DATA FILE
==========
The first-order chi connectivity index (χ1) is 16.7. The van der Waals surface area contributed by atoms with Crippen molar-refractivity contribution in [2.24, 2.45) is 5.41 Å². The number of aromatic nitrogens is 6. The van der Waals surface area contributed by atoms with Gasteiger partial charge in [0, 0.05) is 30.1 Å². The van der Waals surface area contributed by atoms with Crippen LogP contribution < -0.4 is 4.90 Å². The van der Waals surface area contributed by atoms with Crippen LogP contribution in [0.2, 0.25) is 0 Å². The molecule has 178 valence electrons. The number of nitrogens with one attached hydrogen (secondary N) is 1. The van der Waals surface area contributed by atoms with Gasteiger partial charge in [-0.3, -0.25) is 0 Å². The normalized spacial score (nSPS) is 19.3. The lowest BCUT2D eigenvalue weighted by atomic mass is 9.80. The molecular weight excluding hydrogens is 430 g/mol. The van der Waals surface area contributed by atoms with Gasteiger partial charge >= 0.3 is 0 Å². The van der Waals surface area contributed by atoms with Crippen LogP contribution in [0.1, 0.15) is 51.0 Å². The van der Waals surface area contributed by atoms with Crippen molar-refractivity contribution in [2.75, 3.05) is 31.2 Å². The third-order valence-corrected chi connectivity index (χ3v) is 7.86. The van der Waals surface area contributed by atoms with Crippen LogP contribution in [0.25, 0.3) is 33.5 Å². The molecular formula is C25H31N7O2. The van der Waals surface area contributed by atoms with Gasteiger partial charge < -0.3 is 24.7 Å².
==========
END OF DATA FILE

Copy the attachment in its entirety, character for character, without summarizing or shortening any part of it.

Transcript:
The first-order chi connectivity index (χ1) is 16.7. The van der Waals surface area contributed by atoms with Crippen molar-refractivity contribution in [2.24, 2.45) is 5.41 Å². The number of aromatic nitrogens is 6. The van der Waals surface area contributed by atoms with Gasteiger partial charge in [0, 0.05) is 30.1 Å². The van der Waals surface area contributed by atoms with Crippen LogP contribution < -0.4 is 4.90 Å². The van der Waals surface area contributed by atoms with Crippen LogP contribution in [0.2, 0.25) is 0 Å². The molecule has 178 valence electrons. The number of nitrogens with one attached hydrogen (secondary N) is 1. The van der Waals surface area contributed by atoms with Gasteiger partial charge in [-0.3, -0.25) is 0 Å². The normalized spacial score (nSPS) is 19.3. The lowest BCUT2D eigenvalue weighted by atomic mass is 9.80. The molecular weight excluding hydrogens is 430 g/mol. The van der Waals surface area contributed by atoms with Gasteiger partial charge >= 0.3 is 0 Å². The van der Waals surface area contributed by atoms with Crippen LogP contribution in [0.1, 0.15) is 51.0 Å². The van der Waals surface area contributed by atoms with Crippen molar-refractivity contribution in [2.75, 3.05) is 31.2 Å². The third-order valence-corrected chi connectivity index (χ3v) is 7.86. The van der Waals surface area contributed by atoms with Crippen LogP contribution in [0.25, 0.3) is 33.5 Å². The molecular formula is C25H31N7O2. The van der Waals surface area contributed by atoms with Gasteiger partial charge < -0.3 is 24.7 Å².